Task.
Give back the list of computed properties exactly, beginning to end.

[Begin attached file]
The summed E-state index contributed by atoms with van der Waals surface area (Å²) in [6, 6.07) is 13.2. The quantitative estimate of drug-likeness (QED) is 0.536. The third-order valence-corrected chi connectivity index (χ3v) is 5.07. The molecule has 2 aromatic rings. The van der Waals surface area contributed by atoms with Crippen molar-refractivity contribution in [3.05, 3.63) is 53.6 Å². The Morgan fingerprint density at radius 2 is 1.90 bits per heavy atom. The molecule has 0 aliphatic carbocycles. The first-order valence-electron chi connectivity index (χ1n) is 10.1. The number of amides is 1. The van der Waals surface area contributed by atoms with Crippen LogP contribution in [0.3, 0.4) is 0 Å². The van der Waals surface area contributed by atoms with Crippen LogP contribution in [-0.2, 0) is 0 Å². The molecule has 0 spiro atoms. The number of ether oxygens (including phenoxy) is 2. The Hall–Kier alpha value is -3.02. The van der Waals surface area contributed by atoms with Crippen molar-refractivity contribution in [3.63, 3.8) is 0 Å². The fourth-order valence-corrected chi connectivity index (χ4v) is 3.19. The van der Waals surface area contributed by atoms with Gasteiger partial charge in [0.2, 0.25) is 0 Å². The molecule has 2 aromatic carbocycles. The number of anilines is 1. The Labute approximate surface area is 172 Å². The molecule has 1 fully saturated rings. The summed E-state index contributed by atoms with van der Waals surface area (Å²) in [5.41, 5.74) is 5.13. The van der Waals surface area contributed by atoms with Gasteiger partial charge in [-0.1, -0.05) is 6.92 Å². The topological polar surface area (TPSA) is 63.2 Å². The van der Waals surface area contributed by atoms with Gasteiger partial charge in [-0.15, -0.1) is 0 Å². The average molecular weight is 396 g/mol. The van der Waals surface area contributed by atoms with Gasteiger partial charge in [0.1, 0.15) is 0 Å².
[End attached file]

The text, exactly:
The summed E-state index contributed by atoms with van der Waals surface area (Å²) in [6, 6.07) is 13.2. The quantitative estimate of drug-likeness (QED) is 0.536. The third-order valence-corrected chi connectivity index (χ3v) is 5.07. The molecule has 2 aromatic rings. The van der Waals surface area contributed by atoms with Crippen molar-refractivity contribution in [3.05, 3.63) is 53.6 Å². The Morgan fingerprint density at radius 2 is 1.90 bits per heavy atom. The molecule has 0 aliphatic carbocycles. The first-order valence-electron chi connectivity index (χ1n) is 10.1. The number of amides is 1. The van der Waals surface area contributed by atoms with Crippen LogP contribution in [0.3, 0.4) is 0 Å². The van der Waals surface area contributed by atoms with Crippen LogP contribution in [-0.2, 0) is 0 Å². The molecule has 0 spiro atoms. The number of ether oxygens (including phenoxy) is 2. The Hall–Kier alpha value is -3.02. The van der Waals surface area contributed by atoms with Crippen molar-refractivity contribution in [3.63, 3.8) is 0 Å². The fourth-order valence-corrected chi connectivity index (χ4v) is 3.19. The van der Waals surface area contributed by atoms with Gasteiger partial charge in [0.2, 0.25) is 0 Å². The molecule has 2 aromatic carbocycles. The number of anilines is 1. The Labute approximate surface area is 172 Å². The molecule has 1 fully saturated rings. The summed E-state index contributed by atoms with van der Waals surface area (Å²) in [5.41, 5.74) is 5.13. The van der Waals surface area contributed by atoms with Gasteiger partial charge in [-0.1, -0.05) is 6.92 Å². The topological polar surface area (TPSA) is 63.2 Å². The van der Waals surface area contributed by atoms with Gasteiger partial charge in [-0.15, -0.1) is 0 Å². The average molecular weight is 396 g/mol. The van der Waals surface area contributed by atoms with Gasteiger partial charge in [0.1, 0.15) is 0 Å².